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Bone Lake Protection: Invasive Species:

Viral Hemorrhagic Septicemia (VHS)

Viral Hemorrhagic Septicemia (VHS) is a deadly fish virus and an invasive species that is threatening Wisconsin's fish. VHS was diagnosed for the first time ever in the Great Lakes as the cause of large fish kills in lakes Huron, St. Clair, Erie, Ontario, and the St. Lawrence River in 2005 and 2006. Thousands of muskies, walleye, lake whitefish, freshwater drum, yellow perch, gizzard shad, redhorse and round gobies died. Many Chinook salmon, white bass, emerald shiners, smallmouth bass, bluegill, black crappie, burbot, and northern pike were diseased but did not die in large numbers.

VHS is not a threat to people who handle infected fish or want to eat their catch, but it is a threat to the more than 25 species it can kills.Anglers can continue to enjoy catching and eating their catch because the VHS virus has never been associated with human illness since first being discovered in European fish decades ago (Department of Health and Family Services, May 2007).
 
Test results to date show that VHS has only been detected in fish from the Lake Winnebago system, Lake Michigan and Green Bay and hasn't spread more widely in Wisconsin, as originally feared. Those results suggest there's a very real hope that VHS can be kept out of most of Wisconsin's lakes and rivers, where it could prove a serious threat to a broad range of native fish.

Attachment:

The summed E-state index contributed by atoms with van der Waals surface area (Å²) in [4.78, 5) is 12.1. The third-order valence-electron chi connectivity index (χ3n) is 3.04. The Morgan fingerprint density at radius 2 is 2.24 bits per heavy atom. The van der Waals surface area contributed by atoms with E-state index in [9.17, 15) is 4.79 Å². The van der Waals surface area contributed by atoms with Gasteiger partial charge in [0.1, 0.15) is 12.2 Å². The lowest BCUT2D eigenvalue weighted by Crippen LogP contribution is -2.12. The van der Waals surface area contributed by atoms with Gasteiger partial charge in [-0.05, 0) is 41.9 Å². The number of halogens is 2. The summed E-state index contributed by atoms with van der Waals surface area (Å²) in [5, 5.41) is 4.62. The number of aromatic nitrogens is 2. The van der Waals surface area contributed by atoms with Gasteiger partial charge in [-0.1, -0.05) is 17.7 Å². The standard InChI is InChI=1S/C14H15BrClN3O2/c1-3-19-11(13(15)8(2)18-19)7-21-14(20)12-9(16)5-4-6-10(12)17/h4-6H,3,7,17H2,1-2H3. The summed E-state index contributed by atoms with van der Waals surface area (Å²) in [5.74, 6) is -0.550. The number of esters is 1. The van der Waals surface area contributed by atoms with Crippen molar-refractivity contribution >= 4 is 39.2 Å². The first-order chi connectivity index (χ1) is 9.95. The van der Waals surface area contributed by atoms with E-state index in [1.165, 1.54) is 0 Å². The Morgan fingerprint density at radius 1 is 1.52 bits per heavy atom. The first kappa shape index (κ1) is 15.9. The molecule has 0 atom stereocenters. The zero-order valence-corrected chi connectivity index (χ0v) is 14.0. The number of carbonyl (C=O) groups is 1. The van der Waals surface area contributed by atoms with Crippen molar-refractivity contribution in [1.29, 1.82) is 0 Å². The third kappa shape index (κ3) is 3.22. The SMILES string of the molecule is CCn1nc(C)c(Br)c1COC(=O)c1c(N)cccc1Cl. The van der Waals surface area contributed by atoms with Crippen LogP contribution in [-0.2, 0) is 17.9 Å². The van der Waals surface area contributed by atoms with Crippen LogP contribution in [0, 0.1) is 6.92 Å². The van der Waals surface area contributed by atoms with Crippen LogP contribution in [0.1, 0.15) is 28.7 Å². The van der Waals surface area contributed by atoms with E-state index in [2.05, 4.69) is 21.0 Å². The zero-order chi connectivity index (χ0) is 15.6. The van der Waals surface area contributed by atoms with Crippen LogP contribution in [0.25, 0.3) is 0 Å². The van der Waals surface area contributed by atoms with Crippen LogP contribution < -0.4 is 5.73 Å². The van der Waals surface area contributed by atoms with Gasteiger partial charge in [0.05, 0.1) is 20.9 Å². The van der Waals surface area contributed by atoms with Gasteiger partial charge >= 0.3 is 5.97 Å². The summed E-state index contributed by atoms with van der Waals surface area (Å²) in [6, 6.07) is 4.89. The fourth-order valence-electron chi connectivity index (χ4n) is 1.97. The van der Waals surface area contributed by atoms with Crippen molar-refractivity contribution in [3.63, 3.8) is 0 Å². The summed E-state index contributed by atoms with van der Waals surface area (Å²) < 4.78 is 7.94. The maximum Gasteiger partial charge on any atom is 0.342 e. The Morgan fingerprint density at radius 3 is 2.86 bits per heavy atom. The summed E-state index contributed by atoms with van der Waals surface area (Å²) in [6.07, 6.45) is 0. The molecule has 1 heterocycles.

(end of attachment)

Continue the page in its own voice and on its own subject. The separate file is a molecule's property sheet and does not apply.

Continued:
It's important that everyone do their part to prevent the spread of VHS and help keep Wisconsin's waters healthy. Anglers and boaters can find out more information and help keep VHS out of Wisconsin's waters by visiting http://dnr.wi.gov/fish/vhs/

You can help slow the spread of VHS and other invasive species by practicing the following precautions.
• Anglers can take minnows bought from a Wisconsin bait dealer (which includes Wisconsin registered fish farms) away from a lake or river and use them again on that same waterbody.
• Anglers can also take minnows bought from a Wisconsin bait dealer (which includes Wisconsin registered fish farms) away from a waterbody and use them elsewhere if no lake or river water was added to the bait container.
In both of these instances, you can move the amount of water needed to keep the minnows alive, up to 2 gallons. No other fish may be held in the minnow container.
o Drain all water from bilges, bait buckets, live wells, and other containers at the landing
o Clean plants and other debris from your boat before launching boats and leaving landings
 
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